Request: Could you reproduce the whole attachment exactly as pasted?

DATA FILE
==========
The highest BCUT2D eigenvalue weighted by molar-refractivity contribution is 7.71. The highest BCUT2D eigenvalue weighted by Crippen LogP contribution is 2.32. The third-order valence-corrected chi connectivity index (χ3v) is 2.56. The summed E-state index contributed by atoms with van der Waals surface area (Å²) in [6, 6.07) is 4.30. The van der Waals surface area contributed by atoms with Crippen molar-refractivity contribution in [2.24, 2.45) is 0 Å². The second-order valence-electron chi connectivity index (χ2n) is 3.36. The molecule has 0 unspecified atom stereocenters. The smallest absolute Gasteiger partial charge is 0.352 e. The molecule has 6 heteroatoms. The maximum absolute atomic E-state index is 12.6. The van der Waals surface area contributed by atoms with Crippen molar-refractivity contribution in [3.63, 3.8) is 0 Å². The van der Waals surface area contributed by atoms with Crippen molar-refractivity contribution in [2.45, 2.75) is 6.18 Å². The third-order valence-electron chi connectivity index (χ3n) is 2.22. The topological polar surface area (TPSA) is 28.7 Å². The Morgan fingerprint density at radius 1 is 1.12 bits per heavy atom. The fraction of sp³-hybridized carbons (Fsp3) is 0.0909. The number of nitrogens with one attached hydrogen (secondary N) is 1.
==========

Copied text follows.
The highest BCUT2D eigenvalue weighted by molar-refractivity contribution is 7.71. The highest BCUT2D eigenvalue weighted by Crippen LogP contribution is 2.32. The third-order valence-corrected chi connectivity index (χ3v) is 2.56. The summed E-state index contributed by atoms with van der Waals surface area (Å²) in [6, 6.07) is 4.30. The van der Waals surface area contributed by atoms with Crippen molar-refractivity contribution in [2.24, 2.45) is 0 Å². The second-order valence-electron chi connectivity index (χ2n) is 3.36. The molecule has 0 unspecified atom stereocenters. The smallest absolute Gasteiger partial charge is 0.352 e. The molecule has 6 heteroatoms. The maximum absolute atomic E-state index is 12.6. The van der Waals surface area contributed by atoms with Crippen molar-refractivity contribution in [3.63, 3.8) is 0 Å². The van der Waals surface area contributed by atoms with Crippen molar-refractivity contribution in [2.45, 2.75) is 6.18 Å². The third-order valence-electron chi connectivity index (χ3n) is 2.22. The topological polar surface area (TPSA) is 28.7 Å². The Morgan fingerprint density at radius 1 is 1.12 bits per heavy atom. The fraction of sp³-hybridized carbons (Fsp3) is 0.0909. The number of nitrogens with one attached hydrogen (secondary N) is 1.